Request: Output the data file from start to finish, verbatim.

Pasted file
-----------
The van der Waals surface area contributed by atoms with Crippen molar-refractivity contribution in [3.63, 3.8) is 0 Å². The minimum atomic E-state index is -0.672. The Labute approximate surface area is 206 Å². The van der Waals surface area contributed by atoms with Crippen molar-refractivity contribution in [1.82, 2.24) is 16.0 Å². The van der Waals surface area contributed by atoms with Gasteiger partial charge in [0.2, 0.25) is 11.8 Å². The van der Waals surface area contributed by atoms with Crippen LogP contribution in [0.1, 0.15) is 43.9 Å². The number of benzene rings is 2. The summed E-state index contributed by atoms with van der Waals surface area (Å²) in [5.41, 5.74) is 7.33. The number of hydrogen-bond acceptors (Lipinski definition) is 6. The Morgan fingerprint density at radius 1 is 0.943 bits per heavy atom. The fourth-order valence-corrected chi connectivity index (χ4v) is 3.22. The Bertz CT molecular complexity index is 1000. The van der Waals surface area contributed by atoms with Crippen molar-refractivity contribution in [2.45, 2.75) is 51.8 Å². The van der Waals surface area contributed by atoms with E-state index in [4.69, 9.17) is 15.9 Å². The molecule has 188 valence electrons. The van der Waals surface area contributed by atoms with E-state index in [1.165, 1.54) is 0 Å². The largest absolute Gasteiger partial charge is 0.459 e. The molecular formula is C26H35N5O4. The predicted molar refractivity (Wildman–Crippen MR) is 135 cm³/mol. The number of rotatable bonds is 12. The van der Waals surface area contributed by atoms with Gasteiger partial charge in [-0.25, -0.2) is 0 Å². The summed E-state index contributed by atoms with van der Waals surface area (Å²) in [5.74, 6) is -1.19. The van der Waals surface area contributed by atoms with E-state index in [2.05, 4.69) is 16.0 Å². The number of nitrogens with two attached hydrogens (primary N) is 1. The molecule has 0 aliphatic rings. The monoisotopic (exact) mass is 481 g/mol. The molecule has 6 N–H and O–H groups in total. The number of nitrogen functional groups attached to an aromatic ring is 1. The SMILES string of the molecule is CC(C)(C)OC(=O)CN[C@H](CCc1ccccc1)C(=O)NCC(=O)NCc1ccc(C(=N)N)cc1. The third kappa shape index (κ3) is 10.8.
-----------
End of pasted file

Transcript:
The van der Waals surface area contributed by atoms with Crippen molar-refractivity contribution in [3.63, 3.8) is 0 Å². The minimum atomic E-state index is -0.672. The Labute approximate surface area is 206 Å². The van der Waals surface area contributed by atoms with Crippen molar-refractivity contribution in [1.82, 2.24) is 16.0 Å². The van der Waals surface area contributed by atoms with Gasteiger partial charge in [0.2, 0.25) is 11.8 Å². The van der Waals surface area contributed by atoms with Crippen LogP contribution in [0.1, 0.15) is 43.9 Å². The number of benzene rings is 2. The summed E-state index contributed by atoms with van der Waals surface area (Å²) in [5.41, 5.74) is 7.33. The number of hydrogen-bond acceptors (Lipinski definition) is 6. The Morgan fingerprint density at radius 1 is 0.943 bits per heavy atom. The fourth-order valence-corrected chi connectivity index (χ4v) is 3.22. The Bertz CT molecular complexity index is 1000. The van der Waals surface area contributed by atoms with Crippen molar-refractivity contribution in [2.45, 2.75) is 51.8 Å². The van der Waals surface area contributed by atoms with E-state index in [4.69, 9.17) is 15.9 Å². The molecule has 188 valence electrons. The van der Waals surface area contributed by atoms with E-state index in [1.165, 1.54) is 0 Å². The largest absolute Gasteiger partial charge is 0.459 e. The molecular formula is C26H35N5O4. The predicted molar refractivity (Wildman–Crippen MR) is 135 cm³/mol. The number of rotatable bonds is 12. The van der Waals surface area contributed by atoms with Gasteiger partial charge in [-0.25, -0.2) is 0 Å². The summed E-state index contributed by atoms with van der Waals surface area (Å²) in [5.74, 6) is -1.19. The van der Waals surface area contributed by atoms with E-state index in [2.05, 4.69) is 16.0 Å². The number of nitrogens with two attached hydrogens (primary N) is 1. The molecule has 0 aliphatic rings. The monoisotopic (exact) mass is 481 g/mol. The molecule has 6 N–H and O–H groups in total. The number of nitrogen functional groups attached to an aromatic ring is 1. The SMILES string of the molecule is CC(C)(C)OC(=O)CN[C@H](CCc1ccccc1)C(=O)NCC(=O)NCc1ccc(C(=N)N)cc1. The third kappa shape index (κ3) is 10.8.